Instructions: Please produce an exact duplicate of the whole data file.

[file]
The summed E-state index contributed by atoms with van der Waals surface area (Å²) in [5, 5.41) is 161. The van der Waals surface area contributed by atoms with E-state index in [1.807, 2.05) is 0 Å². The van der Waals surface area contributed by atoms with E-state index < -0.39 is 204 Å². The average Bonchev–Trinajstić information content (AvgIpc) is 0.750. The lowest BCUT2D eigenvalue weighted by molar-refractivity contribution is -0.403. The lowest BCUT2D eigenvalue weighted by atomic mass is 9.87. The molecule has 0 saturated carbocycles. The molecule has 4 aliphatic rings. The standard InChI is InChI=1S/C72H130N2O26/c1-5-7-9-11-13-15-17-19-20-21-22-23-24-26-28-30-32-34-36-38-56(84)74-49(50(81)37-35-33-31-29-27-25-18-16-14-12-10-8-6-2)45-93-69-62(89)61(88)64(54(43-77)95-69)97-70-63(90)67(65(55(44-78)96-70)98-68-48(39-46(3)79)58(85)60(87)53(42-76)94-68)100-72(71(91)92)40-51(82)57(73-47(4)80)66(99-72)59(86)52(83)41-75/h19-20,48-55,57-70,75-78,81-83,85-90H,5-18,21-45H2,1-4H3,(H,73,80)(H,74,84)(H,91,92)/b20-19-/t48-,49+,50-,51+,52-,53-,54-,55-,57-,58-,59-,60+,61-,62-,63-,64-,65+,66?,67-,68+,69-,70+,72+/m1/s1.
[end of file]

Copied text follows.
The summed E-state index contributed by atoms with van der Waals surface area (Å²) in [5, 5.41) is 161. The van der Waals surface area contributed by atoms with E-state index in [1.807, 2.05) is 0 Å². The van der Waals surface area contributed by atoms with E-state index < -0.39 is 204 Å². The average Bonchev–Trinajstić information content (AvgIpc) is 0.750. The lowest BCUT2D eigenvalue weighted by molar-refractivity contribution is -0.403. The lowest BCUT2D eigenvalue weighted by atomic mass is 9.87. The molecule has 0 saturated carbocycles. The molecule has 4 aliphatic rings. The standard InChI is InChI=1S/C72H130N2O26/c1-5-7-9-11-13-15-17-19-20-21-22-23-24-26-28-30-32-34-36-38-56(84)74-49(50(81)37-35-33-31-29-27-25-18-16-14-12-10-8-6-2)45-93-69-62(89)61(88)64(54(43-77)95-69)97-70-63(90)67(65(55(44-78)96-70)98-68-48(39-46(3)79)58(85)60(87)53(42-76)94-68)100-72(71(91)92)40-51(82)57(73-47(4)80)66(99-72)59(86)52(83)41-75/h19-20,48-55,57-70,75-78,81-83,85-90H,5-18,21-45H2,1-4H3,(H,73,80)(H,74,84)(H,91,92)/b20-19-/t48-,49+,50-,51+,52-,53-,54-,55-,57-,58-,59-,60+,61-,62-,63-,64-,65+,66?,67-,68+,69-,70+,72+/m1/s1.